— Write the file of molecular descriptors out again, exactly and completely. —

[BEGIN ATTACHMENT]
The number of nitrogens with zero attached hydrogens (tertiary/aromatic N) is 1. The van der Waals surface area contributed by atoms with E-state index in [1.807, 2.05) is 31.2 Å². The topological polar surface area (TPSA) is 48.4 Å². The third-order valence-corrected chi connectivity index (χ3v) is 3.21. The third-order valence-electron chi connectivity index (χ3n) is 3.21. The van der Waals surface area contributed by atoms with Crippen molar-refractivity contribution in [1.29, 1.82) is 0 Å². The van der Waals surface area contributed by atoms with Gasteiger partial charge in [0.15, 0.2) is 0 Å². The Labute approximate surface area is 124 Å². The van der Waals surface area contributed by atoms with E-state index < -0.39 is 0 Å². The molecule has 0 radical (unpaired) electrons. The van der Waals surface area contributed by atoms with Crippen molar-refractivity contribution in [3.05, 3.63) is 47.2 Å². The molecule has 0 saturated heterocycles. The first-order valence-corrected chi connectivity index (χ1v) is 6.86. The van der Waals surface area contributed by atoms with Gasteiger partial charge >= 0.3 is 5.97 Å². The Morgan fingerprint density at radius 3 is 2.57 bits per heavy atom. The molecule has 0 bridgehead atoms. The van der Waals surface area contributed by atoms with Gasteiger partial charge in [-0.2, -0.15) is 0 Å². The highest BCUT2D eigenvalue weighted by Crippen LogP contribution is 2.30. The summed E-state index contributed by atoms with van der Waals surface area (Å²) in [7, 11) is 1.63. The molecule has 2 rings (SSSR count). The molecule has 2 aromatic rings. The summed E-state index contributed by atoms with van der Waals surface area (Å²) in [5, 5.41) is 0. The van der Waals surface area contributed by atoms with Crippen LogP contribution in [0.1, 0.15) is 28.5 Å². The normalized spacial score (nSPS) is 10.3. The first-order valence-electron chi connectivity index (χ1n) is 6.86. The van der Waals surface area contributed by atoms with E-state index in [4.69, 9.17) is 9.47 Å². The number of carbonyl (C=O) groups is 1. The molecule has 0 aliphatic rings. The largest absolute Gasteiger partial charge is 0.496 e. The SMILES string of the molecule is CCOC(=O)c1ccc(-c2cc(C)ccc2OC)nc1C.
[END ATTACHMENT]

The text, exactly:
The number of nitrogens with zero attached hydrogens (tertiary/aromatic N) is 1. The van der Waals surface area contributed by atoms with E-state index in [1.807, 2.05) is 31.2 Å². The topological polar surface area (TPSA) is 48.4 Å². The third-order valence-corrected chi connectivity index (χ3v) is 3.21. The third-order valence-electron chi connectivity index (χ3n) is 3.21. The van der Waals surface area contributed by atoms with Crippen molar-refractivity contribution in [1.29, 1.82) is 0 Å². The van der Waals surface area contributed by atoms with Gasteiger partial charge in [0.15, 0.2) is 0 Å². The Labute approximate surface area is 124 Å². The van der Waals surface area contributed by atoms with E-state index < -0.39 is 0 Å². The molecule has 0 radical (unpaired) electrons. The van der Waals surface area contributed by atoms with Crippen molar-refractivity contribution in [3.05, 3.63) is 47.2 Å². The molecule has 0 saturated heterocycles. The first-order valence-corrected chi connectivity index (χ1v) is 6.86. The van der Waals surface area contributed by atoms with Gasteiger partial charge >= 0.3 is 5.97 Å². The Morgan fingerprint density at radius 3 is 2.57 bits per heavy atom. The molecule has 0 bridgehead atoms. The van der Waals surface area contributed by atoms with Gasteiger partial charge in [-0.2, -0.15) is 0 Å². The highest BCUT2D eigenvalue weighted by Crippen LogP contribution is 2.30. The summed E-state index contributed by atoms with van der Waals surface area (Å²) in [7, 11) is 1.63. The molecule has 2 rings (SSSR count). The molecule has 2 aromatic rings. The summed E-state index contributed by atoms with van der Waals surface area (Å²) in [5, 5.41) is 0. The van der Waals surface area contributed by atoms with Crippen LogP contribution in [0.1, 0.15) is 28.5 Å². The normalized spacial score (nSPS) is 10.3. The first-order valence-electron chi connectivity index (χ1n) is 6.86. The van der Waals surface area contributed by atoms with E-state index in [4.69, 9.17) is 9.47 Å². The number of carbonyl (C=O) groups is 1. The molecule has 0 aliphatic rings. The largest absolute Gasteiger partial charge is 0.496 e. The SMILES string of the molecule is CCOC(=O)c1ccc(-c2cc(C)ccc2OC)nc1C.